Artists who educate: Art in the Burbs continues to fund art literacy programs
For the 17th year in a row, local artists are gathering to help raise funds for student artists during the annual Art in the Burbs festival, hosted by The Foundation for Tigard Tualatin Schools.
More than 85 juried artists an all-time high will sell a range of original works, including jewelry, ceramics, hanging works, cards, textiles and more.
Twenty percent of each artists sales will go toward the Foundation, directly supporting performing, writing, music and fine arts programs at schools across the district.
Two participating artists with ties to Tigard-Tualatin schools shared firsthand experiences about the difference Art in the Burbs makes.
Without it, we honestly wouldnt have had art literacy last year, because there was just no money, said Samara Howell, a photographer who is selling her work for the second year at the festival.
Howells photographic philosophy is to see the awe in little bits of nature.
She captures close-up shots featuring phenomena such as illuminated water droplets, seasonal shifts and natural light.
As the co-coordinator of the art literacy program at James Templeton Elementary School, Howell tries to instill that passion for art in students. But she faces challenges in making sure the program has enough funding to be sustainable.
The vast majority of art literacy funding at Templeton comes from Art in the Burbs.
Art literacy is a district-sponsored program, but its budget is tight, she said. Grants from festival proceeds help schools purchase art supplies in bulk.
Last years Art in the Burbs event raised $26,250, which was distributed in grants to all district schools $4,000 to each high school, $2,750 to each middle school and $1,000 for each elementary school.
At Alberta Rider Elementary School, where the festival was held for a decade before moving to Tigard High School this year, its art literacy program also depends on grants.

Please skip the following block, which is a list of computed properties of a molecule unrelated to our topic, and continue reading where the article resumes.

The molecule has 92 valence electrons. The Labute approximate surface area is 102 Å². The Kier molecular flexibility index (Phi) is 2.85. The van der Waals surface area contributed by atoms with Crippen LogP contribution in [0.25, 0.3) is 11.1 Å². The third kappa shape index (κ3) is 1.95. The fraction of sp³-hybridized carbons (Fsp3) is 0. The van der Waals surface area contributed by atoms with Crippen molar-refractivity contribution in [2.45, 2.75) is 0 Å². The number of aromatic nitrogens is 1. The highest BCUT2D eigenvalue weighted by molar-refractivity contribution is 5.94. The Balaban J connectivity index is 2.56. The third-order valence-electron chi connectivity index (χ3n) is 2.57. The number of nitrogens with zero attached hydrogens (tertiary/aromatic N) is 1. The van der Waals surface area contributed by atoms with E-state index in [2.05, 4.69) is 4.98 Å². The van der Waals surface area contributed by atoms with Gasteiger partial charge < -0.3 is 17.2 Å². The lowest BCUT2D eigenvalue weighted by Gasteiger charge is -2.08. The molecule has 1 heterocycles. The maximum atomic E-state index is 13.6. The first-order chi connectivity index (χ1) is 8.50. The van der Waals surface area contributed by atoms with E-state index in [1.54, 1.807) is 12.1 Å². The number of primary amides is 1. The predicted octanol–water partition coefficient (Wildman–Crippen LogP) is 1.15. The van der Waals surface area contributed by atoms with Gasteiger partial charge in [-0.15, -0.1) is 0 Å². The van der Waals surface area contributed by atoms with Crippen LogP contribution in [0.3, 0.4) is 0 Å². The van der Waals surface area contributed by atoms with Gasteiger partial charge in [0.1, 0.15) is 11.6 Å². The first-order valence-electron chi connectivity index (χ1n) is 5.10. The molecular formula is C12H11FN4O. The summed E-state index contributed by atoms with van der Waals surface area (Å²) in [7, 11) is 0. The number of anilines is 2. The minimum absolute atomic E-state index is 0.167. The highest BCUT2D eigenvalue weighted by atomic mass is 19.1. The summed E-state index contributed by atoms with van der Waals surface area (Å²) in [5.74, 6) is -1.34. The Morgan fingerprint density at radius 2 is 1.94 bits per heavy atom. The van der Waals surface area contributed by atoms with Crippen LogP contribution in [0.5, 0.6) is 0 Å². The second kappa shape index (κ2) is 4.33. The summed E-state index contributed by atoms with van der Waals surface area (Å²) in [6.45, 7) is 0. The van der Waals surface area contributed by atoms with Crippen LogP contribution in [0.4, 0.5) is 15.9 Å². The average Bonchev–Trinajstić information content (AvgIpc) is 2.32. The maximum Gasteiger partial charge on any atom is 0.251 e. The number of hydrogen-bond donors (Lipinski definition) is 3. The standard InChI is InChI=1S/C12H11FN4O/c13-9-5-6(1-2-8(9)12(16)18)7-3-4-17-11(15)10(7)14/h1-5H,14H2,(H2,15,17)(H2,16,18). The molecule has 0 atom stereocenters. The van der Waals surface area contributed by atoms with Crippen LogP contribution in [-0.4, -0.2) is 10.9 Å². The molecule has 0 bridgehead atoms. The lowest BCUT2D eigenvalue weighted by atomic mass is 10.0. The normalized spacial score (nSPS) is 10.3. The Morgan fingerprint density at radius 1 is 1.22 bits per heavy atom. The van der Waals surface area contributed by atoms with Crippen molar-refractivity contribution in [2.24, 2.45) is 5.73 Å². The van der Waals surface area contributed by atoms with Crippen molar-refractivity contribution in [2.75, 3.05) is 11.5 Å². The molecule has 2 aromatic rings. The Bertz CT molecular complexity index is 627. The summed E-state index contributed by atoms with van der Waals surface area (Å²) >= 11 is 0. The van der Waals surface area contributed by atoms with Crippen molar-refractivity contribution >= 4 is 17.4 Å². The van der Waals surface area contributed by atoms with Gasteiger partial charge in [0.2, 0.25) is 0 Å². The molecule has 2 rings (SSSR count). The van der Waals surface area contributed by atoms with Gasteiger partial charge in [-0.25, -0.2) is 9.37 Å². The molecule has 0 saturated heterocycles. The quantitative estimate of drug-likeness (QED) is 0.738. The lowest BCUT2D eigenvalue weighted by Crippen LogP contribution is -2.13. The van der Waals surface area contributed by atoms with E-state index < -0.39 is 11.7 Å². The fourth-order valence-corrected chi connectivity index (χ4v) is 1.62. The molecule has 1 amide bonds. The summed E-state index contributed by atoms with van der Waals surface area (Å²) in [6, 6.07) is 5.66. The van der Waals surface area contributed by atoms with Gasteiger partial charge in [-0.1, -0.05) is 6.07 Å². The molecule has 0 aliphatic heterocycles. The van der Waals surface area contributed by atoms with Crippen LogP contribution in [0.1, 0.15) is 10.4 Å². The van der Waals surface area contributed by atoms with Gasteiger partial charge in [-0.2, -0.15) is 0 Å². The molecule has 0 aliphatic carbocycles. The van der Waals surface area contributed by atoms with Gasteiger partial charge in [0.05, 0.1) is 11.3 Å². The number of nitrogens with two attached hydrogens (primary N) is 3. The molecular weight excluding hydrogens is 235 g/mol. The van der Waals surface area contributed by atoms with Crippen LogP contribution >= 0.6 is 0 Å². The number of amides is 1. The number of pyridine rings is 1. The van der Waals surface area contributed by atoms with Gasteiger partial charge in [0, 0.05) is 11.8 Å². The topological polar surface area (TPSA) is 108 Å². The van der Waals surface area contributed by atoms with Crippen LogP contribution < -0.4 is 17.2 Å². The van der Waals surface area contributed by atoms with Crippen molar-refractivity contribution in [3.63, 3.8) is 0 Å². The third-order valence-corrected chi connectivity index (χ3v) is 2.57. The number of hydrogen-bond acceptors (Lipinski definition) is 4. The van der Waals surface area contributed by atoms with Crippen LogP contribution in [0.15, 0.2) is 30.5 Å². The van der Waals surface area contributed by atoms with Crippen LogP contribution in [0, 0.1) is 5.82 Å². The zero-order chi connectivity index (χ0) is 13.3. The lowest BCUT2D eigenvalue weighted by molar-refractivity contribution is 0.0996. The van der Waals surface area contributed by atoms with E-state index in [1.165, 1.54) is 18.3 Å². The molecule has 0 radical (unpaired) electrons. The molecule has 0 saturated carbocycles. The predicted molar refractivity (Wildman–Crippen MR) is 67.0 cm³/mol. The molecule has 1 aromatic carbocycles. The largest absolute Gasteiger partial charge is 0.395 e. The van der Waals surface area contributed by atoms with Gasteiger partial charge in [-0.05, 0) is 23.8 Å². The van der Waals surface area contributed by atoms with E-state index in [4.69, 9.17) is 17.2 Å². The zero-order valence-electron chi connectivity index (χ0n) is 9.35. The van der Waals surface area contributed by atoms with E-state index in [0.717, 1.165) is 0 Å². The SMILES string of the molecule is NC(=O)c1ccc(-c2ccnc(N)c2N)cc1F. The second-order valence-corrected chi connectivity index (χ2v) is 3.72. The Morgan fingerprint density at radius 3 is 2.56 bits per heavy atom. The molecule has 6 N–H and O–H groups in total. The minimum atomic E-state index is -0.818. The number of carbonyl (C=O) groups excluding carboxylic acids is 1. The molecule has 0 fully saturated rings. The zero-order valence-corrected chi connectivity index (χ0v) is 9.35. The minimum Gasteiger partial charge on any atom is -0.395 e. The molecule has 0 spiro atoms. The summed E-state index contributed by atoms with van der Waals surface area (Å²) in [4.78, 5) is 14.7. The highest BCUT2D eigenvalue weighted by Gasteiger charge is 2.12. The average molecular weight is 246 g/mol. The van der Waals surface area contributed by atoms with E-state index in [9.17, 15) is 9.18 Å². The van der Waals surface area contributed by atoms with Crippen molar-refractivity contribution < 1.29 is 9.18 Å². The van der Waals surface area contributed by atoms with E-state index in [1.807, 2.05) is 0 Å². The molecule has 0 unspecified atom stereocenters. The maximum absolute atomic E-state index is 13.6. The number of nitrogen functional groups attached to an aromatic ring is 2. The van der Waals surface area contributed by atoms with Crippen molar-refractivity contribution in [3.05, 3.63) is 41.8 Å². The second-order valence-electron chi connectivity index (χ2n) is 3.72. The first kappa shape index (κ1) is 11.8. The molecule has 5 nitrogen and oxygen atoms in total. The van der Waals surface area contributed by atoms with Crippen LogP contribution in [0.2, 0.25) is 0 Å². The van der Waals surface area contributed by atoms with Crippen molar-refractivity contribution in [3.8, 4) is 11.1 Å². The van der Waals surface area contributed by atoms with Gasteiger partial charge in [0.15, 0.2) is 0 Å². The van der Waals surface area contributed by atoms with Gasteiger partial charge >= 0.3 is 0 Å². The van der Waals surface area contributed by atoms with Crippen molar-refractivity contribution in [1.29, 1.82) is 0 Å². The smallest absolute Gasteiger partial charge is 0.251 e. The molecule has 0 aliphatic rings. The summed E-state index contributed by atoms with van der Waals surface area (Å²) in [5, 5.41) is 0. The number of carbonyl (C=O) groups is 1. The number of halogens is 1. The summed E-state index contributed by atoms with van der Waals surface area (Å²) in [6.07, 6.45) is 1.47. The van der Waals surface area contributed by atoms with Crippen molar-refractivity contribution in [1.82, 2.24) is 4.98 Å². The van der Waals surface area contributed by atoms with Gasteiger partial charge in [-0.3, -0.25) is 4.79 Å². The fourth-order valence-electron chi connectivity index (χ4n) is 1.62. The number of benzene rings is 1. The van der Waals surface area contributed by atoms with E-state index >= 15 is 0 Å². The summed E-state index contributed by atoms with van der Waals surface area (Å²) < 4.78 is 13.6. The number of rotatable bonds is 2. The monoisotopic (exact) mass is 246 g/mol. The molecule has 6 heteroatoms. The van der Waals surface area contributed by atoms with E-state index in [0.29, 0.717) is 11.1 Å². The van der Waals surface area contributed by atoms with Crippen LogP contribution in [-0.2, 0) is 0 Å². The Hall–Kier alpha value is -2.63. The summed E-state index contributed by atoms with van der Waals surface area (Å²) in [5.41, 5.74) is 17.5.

Laura Koppes, a painter who will be selling her original works at the festival for the first time this weekend, has presented art literacy lessons at Alberta Rider for years.
For Koppes, working with children in the art literacy program was the impetus to rekindle her own artistic inclinations. While she connected with art in high school, life took her on a different path.
This got me back on the right track to start pursuing this again, said Koppes.
Today, she creates abstract, expressionist paintings inspired by human emotion and the natural world. Her eye is drawn to the first frost of the morning, and to the way autumn transform the tone of light.
My art is very personal, said Koppes, who also teaches student enrichment classes for The Foundation for Tigard Tualatin Schools SEED program.
During art literacy classes, students are exposed to a range of different artists and mediums through hands-on learning experiences.
It takes a lot of work to run the program, said Howell.
Last year, Howell and her team of volunteers led students through an activity where they created Aboriginal Australian-inspired artworks using a dot-painting technique on cut flat wood.
During another session, students were stumped by a freestyle drawing project. Howell attributed it to a lack of creative opportunities in their schools.
A lot of them ... you give them this chance to be free, and some of them dont know what to do with it, said Howell. It was exciting to watch them have that opportunity.
Koppes said she is amazed at the difference the program makes in the lives of students.
I remember doing it in a classroom, where afterward, a teacher was shocked that one of the students kept raising her hand. She had never seen that student participate like that, said Koppes.
Both Koppes and Howell shared that students light up with excitement every time they see the art literacy cart being wheeled through the hallways.
Art education is crucial to student success, said Koppes.
The one thing everybody needs to be able to survive is learning how to be creative, she said. Learning to think in different ways and experimenting with different things.
For Howell, the applications of art extend beyond her lessons.
When we do an origami project, that totally ties into math and science, all the ways you can divide a square up. When we do totem poles, were dealing with the idea of symmetry, said Howell.
Art is a form of communication that is different from normal, everyday communication, said Koppes. I think it gives people a different voice.
Art in the Burbs:
This year, for the first time, the festival will be held at Tigard High School. From Friday through Sunday, the high schools gym will be transformed into a celebration of the arts.
First Look Friday
Oct. 14: 6 to 9 p.m. $3 fee at
Saturday, Oct. 15: 10 a.m. to 6 p.m.
Sunday, Oct. 16: 11 a.m. to 5 p.m. $2 suggested donation for Saturday and Sunday